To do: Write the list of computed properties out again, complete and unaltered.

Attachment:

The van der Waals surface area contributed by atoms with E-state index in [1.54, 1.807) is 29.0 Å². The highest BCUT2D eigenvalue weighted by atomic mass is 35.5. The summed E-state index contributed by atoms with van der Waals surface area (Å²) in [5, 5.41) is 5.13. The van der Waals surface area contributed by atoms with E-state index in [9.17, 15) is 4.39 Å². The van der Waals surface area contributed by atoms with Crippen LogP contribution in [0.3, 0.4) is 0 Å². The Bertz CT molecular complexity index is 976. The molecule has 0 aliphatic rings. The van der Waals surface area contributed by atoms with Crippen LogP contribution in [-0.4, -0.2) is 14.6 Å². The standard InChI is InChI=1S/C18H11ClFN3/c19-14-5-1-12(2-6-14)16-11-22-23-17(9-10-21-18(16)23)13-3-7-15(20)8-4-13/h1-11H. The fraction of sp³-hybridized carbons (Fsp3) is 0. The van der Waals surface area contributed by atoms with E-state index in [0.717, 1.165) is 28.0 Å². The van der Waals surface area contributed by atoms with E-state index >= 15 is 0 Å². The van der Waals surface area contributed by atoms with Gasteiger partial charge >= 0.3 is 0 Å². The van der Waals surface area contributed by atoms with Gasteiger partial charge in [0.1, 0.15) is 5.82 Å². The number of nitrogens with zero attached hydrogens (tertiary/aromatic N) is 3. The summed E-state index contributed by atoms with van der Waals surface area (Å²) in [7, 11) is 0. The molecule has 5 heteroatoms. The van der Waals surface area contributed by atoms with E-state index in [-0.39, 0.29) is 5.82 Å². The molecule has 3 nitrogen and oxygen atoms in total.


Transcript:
The van der Waals surface area contributed by atoms with E-state index in [1.54, 1.807) is 29.0 Å². The highest BCUT2D eigenvalue weighted by atomic mass is 35.5. The summed E-state index contributed by atoms with van der Waals surface area (Å²) in [5, 5.41) is 5.13. The van der Waals surface area contributed by atoms with E-state index in [9.17, 15) is 4.39 Å². The van der Waals surface area contributed by atoms with Crippen LogP contribution in [0.3, 0.4) is 0 Å². The Bertz CT molecular complexity index is 976. The molecule has 0 aliphatic rings. The van der Waals surface area contributed by atoms with Crippen LogP contribution in [-0.4, -0.2) is 14.6 Å². The standard InChI is InChI=1S/C18H11ClFN3/c19-14-5-1-12(2-6-14)16-11-22-23-17(9-10-21-18(16)23)13-3-7-15(20)8-4-13/h1-11H. The fraction of sp³-hybridized carbons (Fsp3) is 0. The van der Waals surface area contributed by atoms with E-state index in [0.717, 1.165) is 28.0 Å². The van der Waals surface area contributed by atoms with E-state index >= 15 is 0 Å². The van der Waals surface area contributed by atoms with Gasteiger partial charge >= 0.3 is 0 Å². The van der Waals surface area contributed by atoms with Gasteiger partial charge in [0.1, 0.15) is 5.82 Å². The number of nitrogens with zero attached hydrogens (tertiary/aromatic N) is 3. The summed E-state index contributed by atoms with van der Waals surface area (Å²) in [7, 11) is 0. The molecule has 5 heteroatoms. The van der Waals surface area contributed by atoms with E-state index in [-0.39, 0.29) is 5.82 Å². The molecule has 3 nitrogen and oxygen atoms in total.